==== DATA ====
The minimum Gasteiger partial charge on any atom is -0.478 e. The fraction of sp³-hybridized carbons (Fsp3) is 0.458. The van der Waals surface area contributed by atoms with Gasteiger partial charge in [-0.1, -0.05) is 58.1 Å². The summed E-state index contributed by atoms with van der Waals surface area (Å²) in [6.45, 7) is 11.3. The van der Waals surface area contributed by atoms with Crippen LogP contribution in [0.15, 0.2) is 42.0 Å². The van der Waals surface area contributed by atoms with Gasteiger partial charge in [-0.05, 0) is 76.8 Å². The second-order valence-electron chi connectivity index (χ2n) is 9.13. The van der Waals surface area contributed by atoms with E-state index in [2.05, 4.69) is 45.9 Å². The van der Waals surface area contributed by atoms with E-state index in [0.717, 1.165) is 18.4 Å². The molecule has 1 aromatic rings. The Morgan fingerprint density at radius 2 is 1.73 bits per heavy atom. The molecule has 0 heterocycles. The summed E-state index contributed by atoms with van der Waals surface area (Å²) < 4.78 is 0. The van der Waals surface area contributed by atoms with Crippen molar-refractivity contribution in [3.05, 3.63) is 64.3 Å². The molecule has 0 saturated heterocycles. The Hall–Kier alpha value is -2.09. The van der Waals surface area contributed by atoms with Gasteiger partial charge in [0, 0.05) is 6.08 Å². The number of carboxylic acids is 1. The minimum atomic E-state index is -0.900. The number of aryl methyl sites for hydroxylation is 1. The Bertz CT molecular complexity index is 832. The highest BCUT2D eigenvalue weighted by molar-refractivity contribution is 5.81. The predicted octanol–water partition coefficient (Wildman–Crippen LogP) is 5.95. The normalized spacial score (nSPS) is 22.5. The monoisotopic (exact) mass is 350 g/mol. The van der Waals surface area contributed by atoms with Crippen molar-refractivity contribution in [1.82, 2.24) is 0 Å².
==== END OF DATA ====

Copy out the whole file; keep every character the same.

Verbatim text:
The minimum Gasteiger partial charge on any atom is -0.478 e. The fraction of sp³-hybridized carbons (Fsp3) is 0.458. The van der Waals surface area contributed by atoms with Gasteiger partial charge in [-0.1, -0.05) is 58.1 Å². The summed E-state index contributed by atoms with van der Waals surface area (Å²) in [6.45, 7) is 11.3. The van der Waals surface area contributed by atoms with Crippen LogP contribution in [0.15, 0.2) is 42.0 Å². The van der Waals surface area contributed by atoms with Gasteiger partial charge in [-0.05, 0) is 76.8 Å². The second-order valence-electron chi connectivity index (χ2n) is 9.13. The van der Waals surface area contributed by atoms with E-state index in [2.05, 4.69) is 45.9 Å². The van der Waals surface area contributed by atoms with E-state index in [0.717, 1.165) is 18.4 Å². The molecule has 1 aromatic rings. The Morgan fingerprint density at radius 2 is 1.73 bits per heavy atom. The molecule has 0 heterocycles. The summed E-state index contributed by atoms with van der Waals surface area (Å²) < 4.78 is 0. The van der Waals surface area contributed by atoms with Crippen molar-refractivity contribution in [3.05, 3.63) is 64.3 Å². The molecule has 0 saturated heterocycles. The Hall–Kier alpha value is -2.09. The van der Waals surface area contributed by atoms with Gasteiger partial charge in [0, 0.05) is 6.08 Å². The number of carboxylic acids is 1. The minimum atomic E-state index is -0.900. The number of aryl methyl sites for hydroxylation is 1. The Bertz CT molecular complexity index is 832. The highest BCUT2D eigenvalue weighted by molar-refractivity contribution is 5.81. The predicted octanol–water partition coefficient (Wildman–Crippen LogP) is 5.95. The normalized spacial score (nSPS) is 22.5. The monoisotopic (exact) mass is 350 g/mol. The van der Waals surface area contributed by atoms with Crippen molar-refractivity contribution in [1.82, 2.24) is 0 Å².